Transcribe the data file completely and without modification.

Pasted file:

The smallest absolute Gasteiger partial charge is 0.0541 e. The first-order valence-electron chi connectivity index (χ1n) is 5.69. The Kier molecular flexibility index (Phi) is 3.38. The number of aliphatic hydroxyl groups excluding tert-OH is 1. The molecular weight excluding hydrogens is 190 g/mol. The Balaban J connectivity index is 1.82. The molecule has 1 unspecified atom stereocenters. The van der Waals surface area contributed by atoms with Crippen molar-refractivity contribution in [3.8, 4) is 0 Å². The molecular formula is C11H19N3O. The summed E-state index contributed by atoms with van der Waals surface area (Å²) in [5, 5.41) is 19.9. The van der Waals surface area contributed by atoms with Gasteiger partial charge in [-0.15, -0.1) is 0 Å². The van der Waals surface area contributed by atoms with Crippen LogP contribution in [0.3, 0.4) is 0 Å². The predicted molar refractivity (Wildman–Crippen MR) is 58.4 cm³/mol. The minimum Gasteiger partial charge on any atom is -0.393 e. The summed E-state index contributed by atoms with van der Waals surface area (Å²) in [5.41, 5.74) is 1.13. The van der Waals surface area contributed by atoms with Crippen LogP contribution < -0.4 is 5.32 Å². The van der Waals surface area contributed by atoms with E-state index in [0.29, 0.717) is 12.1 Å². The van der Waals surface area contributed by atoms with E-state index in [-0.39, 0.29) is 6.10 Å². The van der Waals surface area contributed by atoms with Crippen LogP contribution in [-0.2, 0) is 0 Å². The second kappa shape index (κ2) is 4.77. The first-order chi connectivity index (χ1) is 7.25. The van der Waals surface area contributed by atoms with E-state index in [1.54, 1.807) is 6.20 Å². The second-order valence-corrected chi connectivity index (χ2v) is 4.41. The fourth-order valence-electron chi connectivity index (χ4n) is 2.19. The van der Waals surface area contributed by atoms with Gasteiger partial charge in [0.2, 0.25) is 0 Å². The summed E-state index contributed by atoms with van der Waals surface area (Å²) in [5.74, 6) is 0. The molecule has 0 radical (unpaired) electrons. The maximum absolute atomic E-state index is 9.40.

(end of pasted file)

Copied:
The smallest absolute Gasteiger partial charge is 0.0541 e. The first-order valence-electron chi connectivity index (χ1n) is 5.69. The Kier molecular flexibility index (Phi) is 3.38. The number of aliphatic hydroxyl groups excluding tert-OH is 1. The molecular weight excluding hydrogens is 190 g/mol. The Balaban J connectivity index is 1.82. The molecule has 1 unspecified atom stereocenters. The van der Waals surface area contributed by atoms with Crippen molar-refractivity contribution in [3.8, 4) is 0 Å². The molecular formula is C11H19N3O. The summed E-state index contributed by atoms with van der Waals surface area (Å²) in [5, 5.41) is 19.9. The van der Waals surface area contributed by atoms with Gasteiger partial charge in [-0.15, -0.1) is 0 Å². The van der Waals surface area contributed by atoms with Crippen LogP contribution in [0.3, 0.4) is 0 Å². The predicted molar refractivity (Wildman–Crippen MR) is 58.4 cm³/mol. The minimum Gasteiger partial charge on any atom is -0.393 e. The summed E-state index contributed by atoms with van der Waals surface area (Å²) in [5.41, 5.74) is 1.13. The van der Waals surface area contributed by atoms with Crippen LogP contribution < -0.4 is 5.32 Å². The van der Waals surface area contributed by atoms with E-state index in [0.29, 0.717) is 12.1 Å². The van der Waals surface area contributed by atoms with E-state index in [-0.39, 0.29) is 6.10 Å². The van der Waals surface area contributed by atoms with Crippen LogP contribution in [-0.2, 0) is 0 Å². The second kappa shape index (κ2) is 4.77. The first-order chi connectivity index (χ1) is 7.25. The van der Waals surface area contributed by atoms with E-state index in [1.54, 1.807) is 6.20 Å². The second-order valence-corrected chi connectivity index (χ2v) is 4.41. The fourth-order valence-electron chi connectivity index (χ4n) is 2.19. The van der Waals surface area contributed by atoms with Gasteiger partial charge in [0.2, 0.25) is 0 Å². The summed E-state index contributed by atoms with van der Waals surface area (Å²) in [5.74, 6) is 0. The molecule has 0 radical (unpaired) electrons. The maximum absolute atomic E-state index is 9.40.